The Coffee Roasting Process
There’s a lot of thought that goes into your beloved jar or tin of NESCAFÉ. Our growers pick only the best of the bunch for your brew and these beans get put through a careful coffee roasting process to create the unique flavours which make every sip of NESCAFÉ as memorable as the last.
If you want to know about how the roasting of our humble beans develops into the iconic flavour in your mug, read on and find out all about our unique coffee roasting processes.
The reason behind coffee roasting
It may surprise you, but coffee beans aren’t beans at all. Rather, they’re seeds which are found inside a coffee cherry. The coffee plant is a fruit tree and the fruits are similar in appearance to berries. After picking, the skin and pulp are removed and what is left are the seeds or coffee ‘beans’.
Prior to the roasting process these ‘beans’ are green and smell grassy, a far cry from the rich flavour you’ve come to associate with coffee.
The roasting process is where the magic happens and the clever little beans develop between 800 – 1000 different aroma compounds to transform into the coffee you know and love.
It’s during the coffee roasting process that different roast profiles and flavours are developed and as such, the temperature and time it takes has a huge impact on these flavours as well as on the colour of the beans.
How is NESCAFÉ coffee roasted?
Across all roasting methods, the energy source for roasting coffee beans is hot air. There are currently three main coffee roasting processes used:
1. Drum Roaster Method
This is carried out by classic drum or centrifugal roasters which work by passing heat from the walls of the roaster to the beans by direct contact or conduction. Typically, the beans will be kept moving by a rotating drum to help ensure an even roast. Hot air will also be used with these roasters for a more balanced result; however, this process is known as roasting by convection.
2. Paddle Roaster Method
Hot air coffee roasting is done with a tangential roaster. This form of roasting is often favoured by roasters across the industry as it uses a mechanical paddle and hot air to keep the beans constantly moving. Keeping the beans moving helps to prevent burning as there’s less chance of the beans burning on the walls of the roasters. After, cooled water is usually added as the heat given off by the beans can cause them to continue roasting even after the process has ended.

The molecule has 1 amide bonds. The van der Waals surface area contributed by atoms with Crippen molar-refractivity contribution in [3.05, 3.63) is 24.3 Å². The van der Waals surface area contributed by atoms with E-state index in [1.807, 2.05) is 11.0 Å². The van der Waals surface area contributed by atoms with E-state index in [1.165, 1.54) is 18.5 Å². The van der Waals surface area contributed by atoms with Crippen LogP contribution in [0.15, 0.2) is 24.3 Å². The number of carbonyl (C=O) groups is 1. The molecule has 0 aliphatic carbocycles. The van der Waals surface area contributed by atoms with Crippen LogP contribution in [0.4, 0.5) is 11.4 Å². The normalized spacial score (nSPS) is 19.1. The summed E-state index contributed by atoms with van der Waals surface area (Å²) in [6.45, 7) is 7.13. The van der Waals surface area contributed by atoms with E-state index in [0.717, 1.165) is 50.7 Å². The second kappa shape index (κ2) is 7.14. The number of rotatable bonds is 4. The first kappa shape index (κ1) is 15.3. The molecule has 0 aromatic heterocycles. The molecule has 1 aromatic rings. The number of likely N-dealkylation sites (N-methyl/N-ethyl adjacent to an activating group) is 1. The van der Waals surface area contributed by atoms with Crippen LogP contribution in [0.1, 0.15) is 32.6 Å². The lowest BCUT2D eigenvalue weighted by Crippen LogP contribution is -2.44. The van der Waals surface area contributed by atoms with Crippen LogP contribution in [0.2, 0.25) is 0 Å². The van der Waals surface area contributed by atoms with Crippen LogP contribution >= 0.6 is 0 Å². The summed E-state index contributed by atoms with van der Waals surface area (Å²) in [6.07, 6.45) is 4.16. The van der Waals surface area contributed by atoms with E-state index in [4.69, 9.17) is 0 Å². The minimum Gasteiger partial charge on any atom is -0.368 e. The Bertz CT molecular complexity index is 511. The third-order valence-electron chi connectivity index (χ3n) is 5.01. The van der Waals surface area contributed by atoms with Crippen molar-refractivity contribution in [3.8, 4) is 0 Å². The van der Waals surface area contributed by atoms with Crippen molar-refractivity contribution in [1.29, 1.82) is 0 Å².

3. Fluid Bed Roaster Method
Likened to the action you see in hot-air popcorn poppers, fluid bed roasting involves the beans rolling over in superheated air that passes upward fast enough for them to behave like a fluid. As all the beans are immersed in the stream of heat, the roast is typically very even, consistent and easy to reproduce. Another great aspect to this method is that unwanted by-products such as burnt chaff, undersized or broken beans get expelled by the hot air draft, allowing for a clean roast. Additionally, some fluid bed roasters feature forced air cooling outside the roast drum, providing the beans with almost instant cooling to prevent the beans cooking further.
The coffee roasting process
The entire coffee roasting process involves four carefully calculated steps which requires a master roaster to ensure each step is completed accurately and that the beans are heated evenly.
What is split roasted coffee?
Some of our instant coffees are made of two unique batches of specially roasted coffees. Each batch is individually roasted at a different temperature to bring out the very best flavours of both beans, and only then are they blended together to create one unique instant coffee. Our master roasters call this ‘split roasting’ and have a patent to protect the NESCAFÉ expertise in this coffee roasting process.
We do ensure that whilst some beans will be of a lighter shade when roasted, then others will be much darker and each cluster of beans will experience the optimal roasting to ensure a full and well-balanced aroma in the final blend of roasted coffee beans.
Now you know the ins and outs of the coffee roasting process, why not find out about each roast profile with our guide?